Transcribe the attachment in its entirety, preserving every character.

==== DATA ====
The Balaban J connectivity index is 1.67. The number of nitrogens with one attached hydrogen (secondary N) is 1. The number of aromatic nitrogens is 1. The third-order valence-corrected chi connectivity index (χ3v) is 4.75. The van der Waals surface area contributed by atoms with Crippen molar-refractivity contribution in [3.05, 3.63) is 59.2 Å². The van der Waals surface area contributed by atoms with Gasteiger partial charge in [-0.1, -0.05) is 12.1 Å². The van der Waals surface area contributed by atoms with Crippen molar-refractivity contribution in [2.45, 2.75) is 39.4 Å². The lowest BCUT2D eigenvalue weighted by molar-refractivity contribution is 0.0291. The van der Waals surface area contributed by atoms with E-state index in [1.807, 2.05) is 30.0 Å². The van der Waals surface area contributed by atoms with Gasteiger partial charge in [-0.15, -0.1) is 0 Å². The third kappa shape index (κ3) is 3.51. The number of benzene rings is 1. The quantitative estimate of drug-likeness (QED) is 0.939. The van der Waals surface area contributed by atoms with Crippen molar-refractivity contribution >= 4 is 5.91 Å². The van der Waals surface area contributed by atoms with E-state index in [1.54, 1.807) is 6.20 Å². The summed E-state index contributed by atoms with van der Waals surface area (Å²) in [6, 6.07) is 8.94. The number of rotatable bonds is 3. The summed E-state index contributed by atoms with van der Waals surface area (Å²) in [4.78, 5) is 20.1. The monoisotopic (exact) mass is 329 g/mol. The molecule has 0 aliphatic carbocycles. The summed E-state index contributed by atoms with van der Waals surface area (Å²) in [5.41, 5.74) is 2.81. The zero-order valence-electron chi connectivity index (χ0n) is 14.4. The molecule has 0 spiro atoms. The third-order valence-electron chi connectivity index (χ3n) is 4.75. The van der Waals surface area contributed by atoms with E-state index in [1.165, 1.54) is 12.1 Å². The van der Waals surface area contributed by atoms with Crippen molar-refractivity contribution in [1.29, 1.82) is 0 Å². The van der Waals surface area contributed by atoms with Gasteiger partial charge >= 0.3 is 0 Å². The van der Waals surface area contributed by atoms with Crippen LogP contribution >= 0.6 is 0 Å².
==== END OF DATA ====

The Balaban J connectivity index is 1.67. The number of nitrogens with one attached hydrogen (secondary N) is 1. The number of aromatic nitrogens is 1. The third-order valence-corrected chi connectivity index (χ3v) is 4.75. The van der Waals surface area contributed by atoms with Crippen molar-refractivity contribution in [3.05, 3.63) is 59.2 Å². The van der Waals surface area contributed by atoms with Gasteiger partial charge in [-0.1, -0.05) is 12.1 Å². The van der Waals surface area contributed by atoms with Crippen molar-refractivity contribution in [2.45, 2.75) is 39.4 Å². The lowest BCUT2D eigenvalue weighted by molar-refractivity contribution is 0.0291. The van der Waals surface area contributed by atoms with E-state index in [1.807, 2.05) is 30.0 Å². The van der Waals surface area contributed by atoms with Gasteiger partial charge in [-0.15, -0.1) is 0 Å². The third kappa shape index (κ3) is 3.51. The number of benzene rings is 1. The quantitative estimate of drug-likeness (QED) is 0.939. The van der Waals surface area contributed by atoms with Crippen molar-refractivity contribution >= 4 is 5.91 Å². The van der Waals surface area contributed by atoms with E-state index in [1.54, 1.807) is 6.20 Å². The summed E-state index contributed by atoms with van der Waals surface area (Å²) in [6, 6.07) is 8.94. The number of rotatable bonds is 3. The summed E-state index contributed by atoms with van der Waals surface area (Å²) in [4.78, 5) is 20.1. The monoisotopic (exact) mass is 329 g/mol. The molecule has 0 aliphatic carbocycles. The summed E-state index contributed by atoms with van der Waals surface area (Å²) in [5.41, 5.74) is 2.81. The zero-order valence-electron chi connectivity index (χ0n) is 14.4. The molecule has 0 spiro atoms. The third-order valence-electron chi connectivity index (χ3n) is 4.75. The van der Waals surface area contributed by atoms with E-state index in [1.165, 1.54) is 12.1 Å². The van der Waals surface area contributed by atoms with Crippen molar-refractivity contribution in [1.29, 1.82) is 0 Å². The van der Waals surface area contributed by atoms with Gasteiger partial charge >= 0.3 is 0 Å². The van der Waals surface area contributed by atoms with Crippen LogP contribution >= 0.6 is 0 Å².